Rebecca: I mean, it could be something from something as simple as “these people understand organizational development. I don't understand organizational development, but I want to work with somebody who does.” Two organizations that are focusing on one issue, one organization has real strength in advocacy and organizing it, while one organization has real strength in writing and policy work, those are two sets of skills that it's really rare to find in one organization. some organizations are good at service providing and other organizations are better at management. I think that a lot of times organizations can partner to build capacity or to test something you could market through a partnership. I particularly found this true in the community development space. There are lots of nonprofits that want to get into community development, whether that is they want to build themselves a facility, whether they're in the housing business, there could be a church or some other big nonprofit that doesn't provide a service that they want to provide in the community development realm. Partnering with somebody who has that skill can be very successful because for everybody Think because the organization that needs the partner that wants to develop the housing or the community center or whatever, they have clarity of mission, they have built in constituency, they can fill the rooms, they can, run the programs, and they partner with somebody who understands how to actually get a building built, or how to get houses built, or, how do you raise money for that? How do you think about that? How do you budget? How do you plan? Those kinds of things.
I think that those are very successful partnerships generally, I think partnerships and community development work, especially where there's potential for a cut to reach economies of scale, for example, especially this gets really to what you talked about from the very beginning, if there's a space where there are lots of actors - in Baltimore, this was true in the out-of-school space, there was a period in I think the 90s, late 90s, early 2000s, where everybody it seemed, was an out-of-school time after-school program business, and some people were operating out of their homes or they were operating out of a church basement. some people had more robust programs or they had bigger space, so they had outdoor space, but the marketplace was so crowded at that point, and the small guys were really in danger of not being able to survive, not because they weren't doing really good work, but because they didn't have the capacity or the need for a nonprofit organization, but they didn't know about Fiscal Sponsorship. They didn't have all this sort of back-office stuff, but they were providing an extraordinarily high-quality service, so I facilitated a collaboration amongst six small providers in a neighborhood in Baltimore City that all had different types of service. There was an arts group, there was a tutoring group, there was a sports group, I think there might have been two of each one. I said to them, “okay, you don't all need a lawyer. You don't all need an accountant, but you've got to have a structure.," so they pulled together a collaboration and they identified a single fiscal sponsor, and somebody who was able to manage all the admin for all six of them. In the course of a year, they were each able to raise enough money to operate both independently, but also, for the first time, to do collaborative programming.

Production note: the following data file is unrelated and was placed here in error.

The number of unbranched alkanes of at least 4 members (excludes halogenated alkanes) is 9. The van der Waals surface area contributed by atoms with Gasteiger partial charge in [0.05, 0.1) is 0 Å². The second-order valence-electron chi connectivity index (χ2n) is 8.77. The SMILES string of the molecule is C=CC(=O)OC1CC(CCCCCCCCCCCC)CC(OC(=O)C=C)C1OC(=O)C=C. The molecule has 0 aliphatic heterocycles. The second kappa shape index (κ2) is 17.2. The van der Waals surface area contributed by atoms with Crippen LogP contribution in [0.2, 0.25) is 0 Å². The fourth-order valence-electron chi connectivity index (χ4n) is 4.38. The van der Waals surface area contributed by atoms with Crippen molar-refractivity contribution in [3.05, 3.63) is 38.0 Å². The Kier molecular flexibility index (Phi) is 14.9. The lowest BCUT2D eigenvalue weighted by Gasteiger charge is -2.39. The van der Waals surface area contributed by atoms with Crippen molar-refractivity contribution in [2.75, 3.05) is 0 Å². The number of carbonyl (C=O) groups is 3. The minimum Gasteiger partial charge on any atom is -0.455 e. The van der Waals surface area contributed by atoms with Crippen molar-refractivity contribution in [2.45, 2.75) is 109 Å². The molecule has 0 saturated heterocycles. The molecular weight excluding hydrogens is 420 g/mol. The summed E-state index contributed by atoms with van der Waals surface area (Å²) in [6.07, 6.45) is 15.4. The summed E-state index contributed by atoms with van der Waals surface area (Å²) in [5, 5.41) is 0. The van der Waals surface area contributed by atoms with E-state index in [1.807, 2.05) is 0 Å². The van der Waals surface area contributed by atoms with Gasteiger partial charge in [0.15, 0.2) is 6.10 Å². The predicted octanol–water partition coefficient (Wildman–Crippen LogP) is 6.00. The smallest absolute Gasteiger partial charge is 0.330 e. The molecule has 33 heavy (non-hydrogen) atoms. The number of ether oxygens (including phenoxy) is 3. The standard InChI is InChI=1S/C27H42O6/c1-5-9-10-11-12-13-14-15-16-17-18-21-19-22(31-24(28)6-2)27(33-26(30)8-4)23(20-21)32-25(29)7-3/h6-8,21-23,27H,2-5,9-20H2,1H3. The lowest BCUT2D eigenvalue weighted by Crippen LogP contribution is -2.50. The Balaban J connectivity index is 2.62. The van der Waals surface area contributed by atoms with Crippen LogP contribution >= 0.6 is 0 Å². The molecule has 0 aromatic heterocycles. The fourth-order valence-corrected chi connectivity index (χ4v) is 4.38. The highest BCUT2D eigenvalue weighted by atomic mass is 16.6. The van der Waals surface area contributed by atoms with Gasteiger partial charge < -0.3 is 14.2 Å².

Carol: That's awesome. Yeah, it seems to me that it's too easy for many organizations to really get caught up in their own work and not really take the time to think about who else might be in their ecosystem., and as you're saying, even in their neighborhood, their community of who they might be working with for greater impact in that back office stuff. I mean, I'm not sure what the statistic is, and I should probably look it up, but it's like 70 to 80% of nonprofits with less than $750,000 budgets. If every single one of them is replicating that back office, It's a huge amount of resources that could be put to program could be put to program if they were to partner up with some other organizations and share those resources.